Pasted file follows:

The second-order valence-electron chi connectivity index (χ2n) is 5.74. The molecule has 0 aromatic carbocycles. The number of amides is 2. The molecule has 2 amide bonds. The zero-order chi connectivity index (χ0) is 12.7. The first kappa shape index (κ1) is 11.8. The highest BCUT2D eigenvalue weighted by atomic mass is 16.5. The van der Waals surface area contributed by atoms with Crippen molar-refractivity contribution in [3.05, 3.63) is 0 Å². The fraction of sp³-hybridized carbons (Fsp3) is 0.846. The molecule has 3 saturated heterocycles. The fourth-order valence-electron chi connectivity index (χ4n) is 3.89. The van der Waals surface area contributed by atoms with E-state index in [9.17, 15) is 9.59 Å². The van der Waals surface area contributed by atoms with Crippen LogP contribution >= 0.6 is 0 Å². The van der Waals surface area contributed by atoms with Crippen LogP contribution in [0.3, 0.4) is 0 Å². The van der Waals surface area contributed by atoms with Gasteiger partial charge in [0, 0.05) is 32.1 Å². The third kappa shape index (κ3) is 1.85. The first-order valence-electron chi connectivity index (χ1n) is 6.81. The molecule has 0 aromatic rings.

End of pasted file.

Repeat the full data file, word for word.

The second-order valence-electron chi connectivity index (χ2n) is 5.74. The molecule has 0 aromatic carbocycles. The number of amides is 2. The molecule has 2 amide bonds. The zero-order chi connectivity index (χ0) is 12.7. The first kappa shape index (κ1) is 11.8. The highest BCUT2D eigenvalue weighted by atomic mass is 16.5. The van der Waals surface area contributed by atoms with Crippen molar-refractivity contribution in [3.05, 3.63) is 0 Å². The fraction of sp³-hybridized carbons (Fsp3) is 0.846. The molecule has 3 saturated heterocycles. The fourth-order valence-electron chi connectivity index (χ4n) is 3.89. The van der Waals surface area contributed by atoms with E-state index in [9.17, 15) is 9.59 Å². The van der Waals surface area contributed by atoms with Crippen LogP contribution >= 0.6 is 0 Å². The van der Waals surface area contributed by atoms with Crippen LogP contribution in [0.3, 0.4) is 0 Å². The van der Waals surface area contributed by atoms with Gasteiger partial charge in [0, 0.05) is 32.1 Å². The third kappa shape index (κ3) is 1.85. The first-order valence-electron chi connectivity index (χ1n) is 6.81. The molecule has 0 aromatic rings.